Several pieces are falling together. Increased police patrols have helped reduce crime. In the past year, 911 calls have dropped by more than half, said Capt. Jim Dermody of the east precinct.

And for the first time in a long time, business owners said, they’re of a like mind. They’ve linked up with CADA to submit a proposal this month for a piece of a $1 million city neighborhood business-district grant.

In a rare show of unity and optimism this season, all four corner owners strung Christmas lights around their properties.

Jim Mueller is banking on the vacant lot. But he’s had to be patient. The Seattle developer bought the property in 2006 and expected to have finished a six-story building with 90-plus apartments and retail by now.

Instead, the economy tanked. It’s only recently, he said, that the market is “back to where it’s feasible to do our project.” He said he’s lining up funding again and dirt could start moving in the next year or so.

The cheese-steak shop on the northeast corner never looked like much. It’s been empty and tagged frequently with graffiti since 2008, when the owner was shot point-blank at the counter during a random attack. In 2003, the previous owner was also killed.

Yet Ian Eisenberg saw promise. Earlier this year, he bought the property after it went into foreclosure — as well as the carwash two doors down.

The investor comes with an eclectic business background. Eisenberg founded a soft-drink company, Zevia, ran a phone-sex business, and headed the now-defunct Blue Frog Mobile, which sold ringtones and wallpaper. Blue Frog filed for bankruptcy in 2008, but the case was dismissed.

Why the Central District now? It’s personal, he said. His great-grandparents lived here, he said. He grew up in Madrona, and he and his family live in nearby Leschi.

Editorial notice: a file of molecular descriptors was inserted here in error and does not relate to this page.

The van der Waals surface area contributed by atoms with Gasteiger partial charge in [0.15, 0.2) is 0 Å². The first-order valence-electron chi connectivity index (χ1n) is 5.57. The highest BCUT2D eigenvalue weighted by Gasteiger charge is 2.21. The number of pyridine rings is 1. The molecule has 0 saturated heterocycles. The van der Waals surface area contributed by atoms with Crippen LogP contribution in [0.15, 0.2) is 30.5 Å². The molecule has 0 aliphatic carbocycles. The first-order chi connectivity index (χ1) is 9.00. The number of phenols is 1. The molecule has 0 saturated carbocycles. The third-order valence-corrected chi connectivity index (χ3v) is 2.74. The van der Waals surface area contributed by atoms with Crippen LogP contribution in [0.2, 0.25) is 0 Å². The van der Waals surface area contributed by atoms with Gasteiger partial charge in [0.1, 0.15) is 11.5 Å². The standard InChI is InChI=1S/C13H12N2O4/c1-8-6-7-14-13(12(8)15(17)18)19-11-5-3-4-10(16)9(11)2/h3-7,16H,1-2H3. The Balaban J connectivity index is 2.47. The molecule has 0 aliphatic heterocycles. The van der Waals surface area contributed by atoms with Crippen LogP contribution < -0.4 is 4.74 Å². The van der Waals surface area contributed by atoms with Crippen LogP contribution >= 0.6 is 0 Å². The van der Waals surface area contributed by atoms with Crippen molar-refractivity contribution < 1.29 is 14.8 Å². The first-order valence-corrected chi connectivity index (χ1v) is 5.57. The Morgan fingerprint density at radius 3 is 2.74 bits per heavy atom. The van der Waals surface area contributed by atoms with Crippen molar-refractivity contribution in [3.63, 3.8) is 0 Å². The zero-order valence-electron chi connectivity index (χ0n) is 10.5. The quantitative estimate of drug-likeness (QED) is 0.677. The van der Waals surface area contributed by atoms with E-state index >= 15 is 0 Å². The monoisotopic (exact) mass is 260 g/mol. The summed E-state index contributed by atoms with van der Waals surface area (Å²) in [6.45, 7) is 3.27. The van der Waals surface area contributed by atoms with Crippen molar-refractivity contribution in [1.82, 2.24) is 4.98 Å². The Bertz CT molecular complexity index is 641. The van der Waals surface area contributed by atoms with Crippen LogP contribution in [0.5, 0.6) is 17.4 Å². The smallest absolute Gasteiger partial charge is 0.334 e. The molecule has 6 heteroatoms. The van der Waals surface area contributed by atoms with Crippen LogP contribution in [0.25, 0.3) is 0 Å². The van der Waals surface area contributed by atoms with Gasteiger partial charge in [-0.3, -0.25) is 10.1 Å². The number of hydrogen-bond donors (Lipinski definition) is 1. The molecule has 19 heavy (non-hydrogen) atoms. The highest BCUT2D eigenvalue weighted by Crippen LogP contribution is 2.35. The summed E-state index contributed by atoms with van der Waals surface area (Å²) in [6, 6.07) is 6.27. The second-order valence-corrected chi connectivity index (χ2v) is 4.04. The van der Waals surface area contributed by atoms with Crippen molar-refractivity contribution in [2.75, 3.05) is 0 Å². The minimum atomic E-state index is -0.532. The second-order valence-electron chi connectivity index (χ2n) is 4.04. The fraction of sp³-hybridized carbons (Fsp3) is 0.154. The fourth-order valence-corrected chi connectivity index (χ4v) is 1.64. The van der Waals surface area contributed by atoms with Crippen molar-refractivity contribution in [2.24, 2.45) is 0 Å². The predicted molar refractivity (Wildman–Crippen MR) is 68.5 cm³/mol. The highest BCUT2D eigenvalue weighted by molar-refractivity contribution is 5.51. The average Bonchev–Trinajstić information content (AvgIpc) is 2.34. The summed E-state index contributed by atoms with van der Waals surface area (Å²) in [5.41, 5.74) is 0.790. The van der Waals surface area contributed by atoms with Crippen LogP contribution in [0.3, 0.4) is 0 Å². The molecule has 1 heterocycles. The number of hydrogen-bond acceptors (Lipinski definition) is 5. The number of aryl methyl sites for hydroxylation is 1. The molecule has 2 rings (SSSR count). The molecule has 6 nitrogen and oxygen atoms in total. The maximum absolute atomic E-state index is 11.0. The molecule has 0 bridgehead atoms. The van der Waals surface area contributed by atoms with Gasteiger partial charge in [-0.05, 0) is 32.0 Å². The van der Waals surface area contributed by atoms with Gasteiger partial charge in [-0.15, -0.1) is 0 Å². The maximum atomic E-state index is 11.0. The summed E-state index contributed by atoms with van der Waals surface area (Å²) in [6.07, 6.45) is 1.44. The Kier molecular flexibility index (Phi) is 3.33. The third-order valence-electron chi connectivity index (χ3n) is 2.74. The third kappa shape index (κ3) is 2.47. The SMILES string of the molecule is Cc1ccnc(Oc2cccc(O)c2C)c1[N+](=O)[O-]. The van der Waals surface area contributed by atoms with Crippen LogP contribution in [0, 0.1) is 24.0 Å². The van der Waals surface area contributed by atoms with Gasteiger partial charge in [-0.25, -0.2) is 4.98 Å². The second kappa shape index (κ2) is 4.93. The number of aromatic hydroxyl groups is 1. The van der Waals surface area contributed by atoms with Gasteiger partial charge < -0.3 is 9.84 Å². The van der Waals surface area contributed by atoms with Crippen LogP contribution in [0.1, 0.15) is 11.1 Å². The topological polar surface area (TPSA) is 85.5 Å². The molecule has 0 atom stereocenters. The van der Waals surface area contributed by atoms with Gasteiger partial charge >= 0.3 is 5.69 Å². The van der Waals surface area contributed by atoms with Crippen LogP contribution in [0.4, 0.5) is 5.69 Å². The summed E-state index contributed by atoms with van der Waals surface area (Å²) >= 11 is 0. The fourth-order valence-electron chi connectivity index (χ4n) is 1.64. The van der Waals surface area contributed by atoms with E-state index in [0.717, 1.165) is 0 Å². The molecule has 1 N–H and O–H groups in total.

“People like to be pessimistic about the CD,” Eisenberg said. “But I’ve always dug the diversity. It’s such a fun neighborhood. I’m more than hopeful about its future.”

Fast-food chains approached him, wanting 10- to 20-year leases, but Eisenberg said he didn’t see that as the best fit. Now he and his partner, Ken Hovde, plan to open Beehive Bakery in February — a place to grab a croissant, maybe a latte and talk with neighbors.

“We’re respectful of the tragedies here,” Hovde said. “Hopefully, we can breathe some new spirit into the place.”


Once Thompson, 56, decided not to leave, she committed full force, she said. She knew that staying here meant more than simply saving her own restaurant. She’d have to be a key player in fighting the crime and changing the perception of the entire corner.

She talked to police and invited them in for meals. She hired security guards to blend in with the crowd. The disrespectful, disruptive customers? They got the boot. She approached people on their way to the bus stop as she swept the sidewalk.

Have you been in to Thompson’s? she’d ask them. No? Well, come inside, take a coupon.

“If I say, ‘Hi, I’m Gail Thompson,’ then they feel a connection to someone in the restaurant. They don’t think of this place as intimidating.”

She measures success by recounting all the friendships sprouted between strangers over the Southern Creole food and the regulars who have remained loyal. But mostly what pushes her, Thompson said, are her memories of Carl.

“This was my husband’s dream,” she said, on a recent afternoon at the restaurant. “I guess it’s my way of holding on to him.”

Sonia Krishnan: 206-515-5546 or